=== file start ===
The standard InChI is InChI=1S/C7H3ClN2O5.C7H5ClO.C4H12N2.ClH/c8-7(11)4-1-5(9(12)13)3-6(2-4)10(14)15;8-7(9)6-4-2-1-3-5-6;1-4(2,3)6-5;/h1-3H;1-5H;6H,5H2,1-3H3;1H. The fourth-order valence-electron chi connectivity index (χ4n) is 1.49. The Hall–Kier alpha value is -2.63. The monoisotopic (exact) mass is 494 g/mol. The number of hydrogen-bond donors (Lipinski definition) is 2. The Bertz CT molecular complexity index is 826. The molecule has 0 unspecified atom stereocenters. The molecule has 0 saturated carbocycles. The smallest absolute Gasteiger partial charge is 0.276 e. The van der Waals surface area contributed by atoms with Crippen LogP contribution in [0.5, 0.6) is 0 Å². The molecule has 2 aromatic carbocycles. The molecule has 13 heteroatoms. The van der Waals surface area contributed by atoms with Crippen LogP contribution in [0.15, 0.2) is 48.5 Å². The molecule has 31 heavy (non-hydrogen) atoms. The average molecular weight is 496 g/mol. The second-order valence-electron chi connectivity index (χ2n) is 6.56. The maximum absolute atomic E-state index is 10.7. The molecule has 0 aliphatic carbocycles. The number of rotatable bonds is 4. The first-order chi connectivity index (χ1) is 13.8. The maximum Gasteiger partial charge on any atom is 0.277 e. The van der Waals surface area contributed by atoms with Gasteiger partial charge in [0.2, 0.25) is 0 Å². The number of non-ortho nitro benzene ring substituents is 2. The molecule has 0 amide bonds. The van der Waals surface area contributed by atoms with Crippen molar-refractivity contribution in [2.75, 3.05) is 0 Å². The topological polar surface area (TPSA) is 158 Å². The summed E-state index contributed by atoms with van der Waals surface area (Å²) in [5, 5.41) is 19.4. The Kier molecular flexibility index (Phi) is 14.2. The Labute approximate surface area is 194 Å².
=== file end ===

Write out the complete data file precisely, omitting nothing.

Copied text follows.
The standard InChI is InChI=1S/C7H3ClN2O5.C7H5ClO.C4H12N2.ClH/c8-7(11)4-1-5(9(12)13)3-6(2-4)10(14)15;8-7(9)6-4-2-1-3-5-6;1-4(2,3)6-5;/h1-3H;1-5H;6H,5H2,1-3H3;1H. The fourth-order valence-electron chi connectivity index (χ4n) is 1.49. The Hall–Kier alpha value is -2.63. The monoisotopic (exact) mass is 494 g/mol. The number of hydrogen-bond donors (Lipinski definition) is 2. The Bertz CT molecular complexity index is 826. The molecule has 0 unspecified atom stereocenters. The molecule has 0 saturated carbocycles. The smallest absolute Gasteiger partial charge is 0.276 e. The van der Waals surface area contributed by atoms with Crippen LogP contribution in [0.5, 0.6) is 0 Å². The molecule has 2 aromatic carbocycles. The molecule has 13 heteroatoms. The van der Waals surface area contributed by atoms with Crippen LogP contribution in [0.15, 0.2) is 48.5 Å². The molecule has 31 heavy (non-hydrogen) atoms. The average molecular weight is 496 g/mol. The second-order valence-electron chi connectivity index (χ2n) is 6.56. The maximum absolute atomic E-state index is 10.7. The molecule has 0 aliphatic carbocycles. The number of rotatable bonds is 4. The first-order chi connectivity index (χ1) is 13.8. The maximum Gasteiger partial charge on any atom is 0.277 e. The van der Waals surface area contributed by atoms with Gasteiger partial charge in [0.2, 0.25) is 0 Å². The number of non-ortho nitro benzene ring substituents is 2. The molecule has 0 amide bonds. The van der Waals surface area contributed by atoms with Crippen molar-refractivity contribution in [2.75, 3.05) is 0 Å². The topological polar surface area (TPSA) is 158 Å². The summed E-state index contributed by atoms with van der Waals surface area (Å²) in [5, 5.41) is 19.4. The Kier molecular flexibility index (Phi) is 14.2. The Labute approximate surface area is 194 Å².